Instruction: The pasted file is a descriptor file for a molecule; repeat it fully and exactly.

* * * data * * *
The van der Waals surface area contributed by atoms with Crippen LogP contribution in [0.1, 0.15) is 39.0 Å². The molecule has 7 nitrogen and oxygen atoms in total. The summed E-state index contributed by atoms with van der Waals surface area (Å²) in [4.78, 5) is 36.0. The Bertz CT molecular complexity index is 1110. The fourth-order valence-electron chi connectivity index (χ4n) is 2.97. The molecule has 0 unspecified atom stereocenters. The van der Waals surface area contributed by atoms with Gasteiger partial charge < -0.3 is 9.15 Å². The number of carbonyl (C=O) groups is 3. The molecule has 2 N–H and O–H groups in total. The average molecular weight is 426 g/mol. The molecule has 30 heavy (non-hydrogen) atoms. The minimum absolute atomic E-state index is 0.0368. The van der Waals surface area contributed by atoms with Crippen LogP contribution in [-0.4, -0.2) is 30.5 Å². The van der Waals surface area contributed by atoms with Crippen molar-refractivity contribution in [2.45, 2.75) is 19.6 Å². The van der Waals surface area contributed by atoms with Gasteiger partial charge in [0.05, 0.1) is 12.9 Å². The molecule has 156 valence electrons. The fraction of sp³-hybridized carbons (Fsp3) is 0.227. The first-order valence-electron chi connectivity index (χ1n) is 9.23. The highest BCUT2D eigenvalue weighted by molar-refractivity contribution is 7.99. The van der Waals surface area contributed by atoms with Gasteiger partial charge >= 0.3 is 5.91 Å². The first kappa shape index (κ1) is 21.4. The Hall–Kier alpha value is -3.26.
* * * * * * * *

The van der Waals surface area contributed by atoms with Crippen LogP contribution in [0.1, 0.15) is 39.0 Å². The molecule has 7 nitrogen and oxygen atoms in total. The summed E-state index contributed by atoms with van der Waals surface area (Å²) in [4.78, 5) is 36.0. The Bertz CT molecular complexity index is 1110. The fourth-order valence-electron chi connectivity index (χ4n) is 2.97. The molecule has 0 unspecified atom stereocenters. The van der Waals surface area contributed by atoms with Gasteiger partial charge < -0.3 is 9.15 Å². The number of carbonyl (C=O) groups is 3. The molecule has 2 N–H and O–H groups in total. The average molecular weight is 426 g/mol. The molecule has 30 heavy (non-hydrogen) atoms. The minimum absolute atomic E-state index is 0.0368. The van der Waals surface area contributed by atoms with Crippen LogP contribution in [-0.4, -0.2) is 30.5 Å². The van der Waals surface area contributed by atoms with Crippen molar-refractivity contribution in [2.45, 2.75) is 19.6 Å². The van der Waals surface area contributed by atoms with Gasteiger partial charge in [0.05, 0.1) is 12.9 Å². The molecule has 156 valence electrons. The fraction of sp³-hybridized carbons (Fsp3) is 0.227. The first-order valence-electron chi connectivity index (χ1n) is 9.23. The highest BCUT2D eigenvalue weighted by molar-refractivity contribution is 7.99. The van der Waals surface area contributed by atoms with Gasteiger partial charge >= 0.3 is 5.91 Å². The first kappa shape index (κ1) is 21.4. The Hall–Kier alpha value is -3.26.